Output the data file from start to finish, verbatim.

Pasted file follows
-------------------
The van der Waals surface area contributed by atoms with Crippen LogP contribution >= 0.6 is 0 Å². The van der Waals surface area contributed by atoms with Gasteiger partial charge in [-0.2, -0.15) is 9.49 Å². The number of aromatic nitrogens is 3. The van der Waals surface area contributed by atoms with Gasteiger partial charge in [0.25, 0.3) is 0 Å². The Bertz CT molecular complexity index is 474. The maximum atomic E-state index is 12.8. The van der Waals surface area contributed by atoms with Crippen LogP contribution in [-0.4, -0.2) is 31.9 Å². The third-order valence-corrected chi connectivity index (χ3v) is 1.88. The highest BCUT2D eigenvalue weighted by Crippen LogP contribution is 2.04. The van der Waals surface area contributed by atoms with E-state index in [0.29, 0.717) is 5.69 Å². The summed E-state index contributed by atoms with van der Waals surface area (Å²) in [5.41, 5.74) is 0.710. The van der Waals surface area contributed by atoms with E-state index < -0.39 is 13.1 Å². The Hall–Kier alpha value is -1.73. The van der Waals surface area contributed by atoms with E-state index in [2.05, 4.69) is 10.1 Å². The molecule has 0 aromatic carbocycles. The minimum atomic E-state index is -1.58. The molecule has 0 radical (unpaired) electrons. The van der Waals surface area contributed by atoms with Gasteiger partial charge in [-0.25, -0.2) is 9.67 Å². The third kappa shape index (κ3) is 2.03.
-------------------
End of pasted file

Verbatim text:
The van der Waals surface area contributed by atoms with Crippen LogP contribution >= 0.6 is 0 Å². The van der Waals surface area contributed by atoms with Gasteiger partial charge in [-0.2, -0.15) is 9.49 Å². The number of aromatic nitrogens is 3. The van der Waals surface area contributed by atoms with Gasteiger partial charge in [0.25, 0.3) is 0 Å². The Bertz CT molecular complexity index is 474. The maximum atomic E-state index is 12.8. The van der Waals surface area contributed by atoms with Crippen LogP contribution in [-0.4, -0.2) is 31.9 Å². The third-order valence-corrected chi connectivity index (χ3v) is 1.88. The highest BCUT2D eigenvalue weighted by Crippen LogP contribution is 2.04. The van der Waals surface area contributed by atoms with E-state index in [0.29, 0.717) is 5.69 Å². The summed E-state index contributed by atoms with van der Waals surface area (Å²) in [5.41, 5.74) is 0.710. The van der Waals surface area contributed by atoms with E-state index < -0.39 is 13.1 Å². The Hall–Kier alpha value is -1.73. The van der Waals surface area contributed by atoms with E-state index in [2.05, 4.69) is 10.1 Å². The molecule has 0 aromatic carbocycles. The minimum atomic E-state index is -1.58. The molecule has 0 radical (unpaired) electrons. The van der Waals surface area contributed by atoms with Gasteiger partial charge in [-0.25, -0.2) is 9.67 Å². The third kappa shape index (κ3) is 2.03.